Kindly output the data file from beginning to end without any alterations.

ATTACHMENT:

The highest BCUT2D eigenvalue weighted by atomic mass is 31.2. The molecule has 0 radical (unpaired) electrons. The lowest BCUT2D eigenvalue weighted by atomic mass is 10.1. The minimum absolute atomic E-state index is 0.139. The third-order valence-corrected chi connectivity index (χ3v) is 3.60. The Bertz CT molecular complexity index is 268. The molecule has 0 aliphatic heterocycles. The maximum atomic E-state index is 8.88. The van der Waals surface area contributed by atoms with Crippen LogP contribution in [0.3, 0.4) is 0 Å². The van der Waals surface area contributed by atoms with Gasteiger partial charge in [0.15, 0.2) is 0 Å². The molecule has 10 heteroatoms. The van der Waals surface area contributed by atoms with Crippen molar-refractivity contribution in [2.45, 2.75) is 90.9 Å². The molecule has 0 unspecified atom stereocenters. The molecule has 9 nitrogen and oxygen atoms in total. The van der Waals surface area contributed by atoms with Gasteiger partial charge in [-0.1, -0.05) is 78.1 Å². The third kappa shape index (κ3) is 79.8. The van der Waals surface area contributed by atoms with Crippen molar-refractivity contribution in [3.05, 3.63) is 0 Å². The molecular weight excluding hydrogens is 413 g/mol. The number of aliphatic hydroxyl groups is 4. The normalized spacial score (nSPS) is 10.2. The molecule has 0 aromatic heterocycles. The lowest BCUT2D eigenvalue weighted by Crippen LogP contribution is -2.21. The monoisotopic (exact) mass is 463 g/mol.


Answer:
The highest BCUT2D eigenvalue weighted by atomic mass is 31.2. The molecule has 0 radical (unpaired) electrons. The lowest BCUT2D eigenvalue weighted by atomic mass is 10.1. The minimum absolute atomic E-state index is 0.139. The third-order valence-corrected chi connectivity index (χ3v) is 3.60. The Bertz CT molecular complexity index is 268. The molecule has 0 aliphatic heterocycles. The maximum atomic E-state index is 8.88. The van der Waals surface area contributed by atoms with Crippen LogP contribution in [0.3, 0.4) is 0 Å². The van der Waals surface area contributed by atoms with Gasteiger partial charge in [0.15, 0.2) is 0 Å². The molecule has 10 heteroatoms. The van der Waals surface area contributed by atoms with Crippen molar-refractivity contribution in [2.45, 2.75) is 90.9 Å². The molecule has 0 unspecified atom stereocenters. The molecule has 9 nitrogen and oxygen atoms in total. The van der Waals surface area contributed by atoms with Gasteiger partial charge in [-0.1, -0.05) is 78.1 Å². The third kappa shape index (κ3) is 79.8. The van der Waals surface area contributed by atoms with Crippen molar-refractivity contribution in [3.05, 3.63) is 0 Å². The molecular weight excluding hydrogens is 413 g/mol. The number of aliphatic hydroxyl groups is 4. The normalized spacial score (nSPS) is 10.2. The molecule has 0 aromatic heterocycles. The lowest BCUT2D eigenvalue weighted by Crippen LogP contribution is -2.21. The monoisotopic (exact) mass is 463 g/mol.